Does this really have to be in the classical sense of a "distributed
transaction"? Can you not have App B embed a "undo" hypermedia link in its
Given the following steps:
1) App A starts transaction and inserts some rows
2) App A makes REST call to app B
3) App B inserts rows in a separate transaction and returns a 200 response
including a "undo" hypermedia link
5) App A commits own transaction
If steps 1 or 2 fail App A rollsback transaction so no problem there.
If step 3 fails then a 500 response (or even a 4** one in case of
validation errors) will be returned in which case App A can again rollback
If step 5 fails then App A makes a POST request to the "undo" URL
On 2 June 2015 at 18:03, Michael Musgrove <mmusg...@redhat.com> wrote:
> REST-AT and JTA are different transaction models. Unfortunately we only
> provide an "inbound bridge" to go from REST-AT to JTA but I think you need
> the other direction ie JTA to REST-AT.
> There may be a workaround for you though which I would need to experiment
> with. You would need to start a REST-AT transaction and emulate what we do
> with the "inbound bridge" by manually starting a bridge. Something similar
> 1) EJB in web app A will start a REST-AT transaction
> 2) EJB in web app A will start an InboundBridge (instead of the JTA
> InboundBridge inboundBridge =
> InboundBridgeManager.getInstance().createInboundBridge("enlistmentUrl from
> step 1");
> 3) EJB in web app A will perform JTA work (insert some records in a
> 4) invoke REST endpoint in app B passing the enlistmentUrl in a Link header
> 5) Mark up the REST endpoint in app B (using the
> javax.transaction.Transactional annotation) - this will automatically start
> an instance of the inbound bridge
> 6) commit the REST-AT transaction started in step 1. This will cause the
> work done in B and in A to commit within the context of the single REST-AT
> The only other ways to we have for distributed transactions are:
> - "distributed remoting protocol" for JTA (think EJBs)
> - and of course we JTS too;
> - web services transactions (XTS, WS-AT)
> - BlackTie for C based clients
> I have been reading the docs and taking a look at the code samples. I'm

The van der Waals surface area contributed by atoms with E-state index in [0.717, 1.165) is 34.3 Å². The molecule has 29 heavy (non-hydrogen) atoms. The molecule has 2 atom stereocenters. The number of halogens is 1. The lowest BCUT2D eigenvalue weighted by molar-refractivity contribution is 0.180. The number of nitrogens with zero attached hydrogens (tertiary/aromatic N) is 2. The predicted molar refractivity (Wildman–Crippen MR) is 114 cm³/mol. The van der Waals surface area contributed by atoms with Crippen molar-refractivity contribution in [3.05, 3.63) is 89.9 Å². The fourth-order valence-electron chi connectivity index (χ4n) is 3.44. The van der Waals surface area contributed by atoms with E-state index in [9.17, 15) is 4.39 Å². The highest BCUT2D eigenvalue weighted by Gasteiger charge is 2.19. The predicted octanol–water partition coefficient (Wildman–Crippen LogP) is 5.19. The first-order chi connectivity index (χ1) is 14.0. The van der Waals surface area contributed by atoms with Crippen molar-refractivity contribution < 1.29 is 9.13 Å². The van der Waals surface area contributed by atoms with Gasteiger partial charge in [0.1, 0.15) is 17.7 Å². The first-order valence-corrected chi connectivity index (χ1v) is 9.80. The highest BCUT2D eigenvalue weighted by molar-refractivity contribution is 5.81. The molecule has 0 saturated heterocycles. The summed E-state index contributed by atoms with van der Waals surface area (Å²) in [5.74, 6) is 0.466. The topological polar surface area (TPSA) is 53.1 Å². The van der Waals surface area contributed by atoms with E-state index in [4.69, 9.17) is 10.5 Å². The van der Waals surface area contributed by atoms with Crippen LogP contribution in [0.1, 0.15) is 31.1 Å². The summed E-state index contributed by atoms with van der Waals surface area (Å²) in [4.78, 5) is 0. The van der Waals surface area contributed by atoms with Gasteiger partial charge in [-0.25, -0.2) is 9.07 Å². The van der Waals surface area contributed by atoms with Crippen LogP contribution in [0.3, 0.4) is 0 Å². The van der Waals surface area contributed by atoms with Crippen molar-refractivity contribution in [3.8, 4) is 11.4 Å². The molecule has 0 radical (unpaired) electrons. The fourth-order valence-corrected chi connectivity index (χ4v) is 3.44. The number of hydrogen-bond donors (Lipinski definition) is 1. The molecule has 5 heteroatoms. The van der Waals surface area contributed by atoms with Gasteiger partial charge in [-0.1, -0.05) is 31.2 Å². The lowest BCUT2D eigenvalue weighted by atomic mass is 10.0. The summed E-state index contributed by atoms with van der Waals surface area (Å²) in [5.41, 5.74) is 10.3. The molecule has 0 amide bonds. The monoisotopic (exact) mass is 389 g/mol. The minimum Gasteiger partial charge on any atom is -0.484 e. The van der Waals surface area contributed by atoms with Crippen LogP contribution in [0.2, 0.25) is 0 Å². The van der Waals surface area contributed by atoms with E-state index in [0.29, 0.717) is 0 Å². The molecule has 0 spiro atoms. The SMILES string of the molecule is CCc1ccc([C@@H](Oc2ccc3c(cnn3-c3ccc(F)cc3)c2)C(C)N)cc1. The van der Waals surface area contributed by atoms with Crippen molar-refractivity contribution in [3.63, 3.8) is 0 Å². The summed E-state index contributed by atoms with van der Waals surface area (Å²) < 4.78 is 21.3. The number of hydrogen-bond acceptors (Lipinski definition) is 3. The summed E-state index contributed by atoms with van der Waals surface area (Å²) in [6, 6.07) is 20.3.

> still unsure however if the protocol/api covers the scenario I'm in:
> I have a client web app (A), and a REST endpoint (B). Two separate
> applications. Client in web app A is not a REST endpoint itself, just a
> regular stateless EJB.
> So in my scenario the stateless EJB in web app A will start a
> transaction, insert some records in a database and invoke REST endpoint in
> app B, which in turn will also run a transaction to insert records in a
> database. We need to make sure these two transactions are atomic. That
> meaning, the two transactions should be only one.
> To me it seems that the protocol only covers scenarios where both
> participants in the transaction are REST resources, which in my case is not
> true. The client needs to participate in the transaction and it's just a
> regular EJB.
> Is this really the case?
> On Tue, May 26, 2015 at 1:43 PM, Rodrigo Uchôa <rodrigo.uc...@gmail.com>
>> Thanks a lot, Mike! Exactly what I needed.
>> On Tue, May 26, 2015 at 6:06 AM, Michael Musgrove <mmusg...@redhat.com>
>>> The narayana transaction manager has a rest service that creates
>>> [transaction] Coordinator resources. These resources map onto conventional
>>> ACID transactions. It is up to your service to decide what to do when the
>>> "transaction" is completing. However, we also have a "JTA Bridge" that will
>>> detect when your JAX-RS service performs JTA work (JMS, JPA etc) and
>>> automatically enlist those XA participants with the currently active
>>> Our on-line docs  contains descriptions of the [REST-AT] protocol and
>>> our implementation of it including a small section on the bridge . We
>>> have a number of quickstarts  that show it action including a quickstart
>>> that demonstrates how to enable and use the JTA (inbound) bridge .
>>> We also provide an integration API  that abstracts the mechanics of
>>> participating in REST-AT transactions - there is a high level description
>>> of it on our team blog .
>>>  http://narayana.io/documentation/
>>>  https://github.com/jbosstm/quickstart/tree/master/rts
>>>  https://github.com/jbosstm/quickstart/tree/master/rts/at/jta-service
>>> I have an web application "A" that occasionally have to insert/update
>>> records that belong to another application, "B". To manage this
>>> requirement, application "B" expose some REST endpoints that application
>>> "A" will call whenever it needs.
>>> Problem is, we need to make sure that the inserts/updates occurring in
>>> both applications are atomic.
>>> Does anyone have done something similar and can point a solution? I
>>> know that there's a debate whether transactions in REST are conceptually
>>> wrong, but we're willing to break the rules in this case.
>>> OK let's not go there then (but when you say "we're willing to break
>>> the rules" you are already tacitly stating on which side of the argument
>>> you stand).
>>> One dashboard for servers and applications across Physical-Virtual-Cloud
>>> Widest out-of-the-box monitoring support with 50+ applications
>>> Performance metrics, stats and reports that give you Actionable Insights
>>> Deep dive visibility with transaction tracing using APM
>>> Resteasy-users mailing
>>> Michael Musgrove
>>> Red Hat UK Ltd, Transactions Team
>>> e: mmusg...@redhat.com
>>> t: +44 191 243 0870
>>> Registered in England and Wales under Company Registration No. 03798903
>>> Directors: Michael Cunningham (US), Charles Peters (US), Matt Parson (US),
>>> Michael O'Neill(Ireland)
> Michael Musgrove
> Red Hat UK Ltd, Transactions Team
> e: mmusg...@redhat.com
> t: +44 191 243 0870
> Registered in England and Wales under Company Registration No. 03798903
> Directors: Michael Cunningham (US), Charles Peters (US), Matt Parson (US),
> Michael O'Neill(Ireland)
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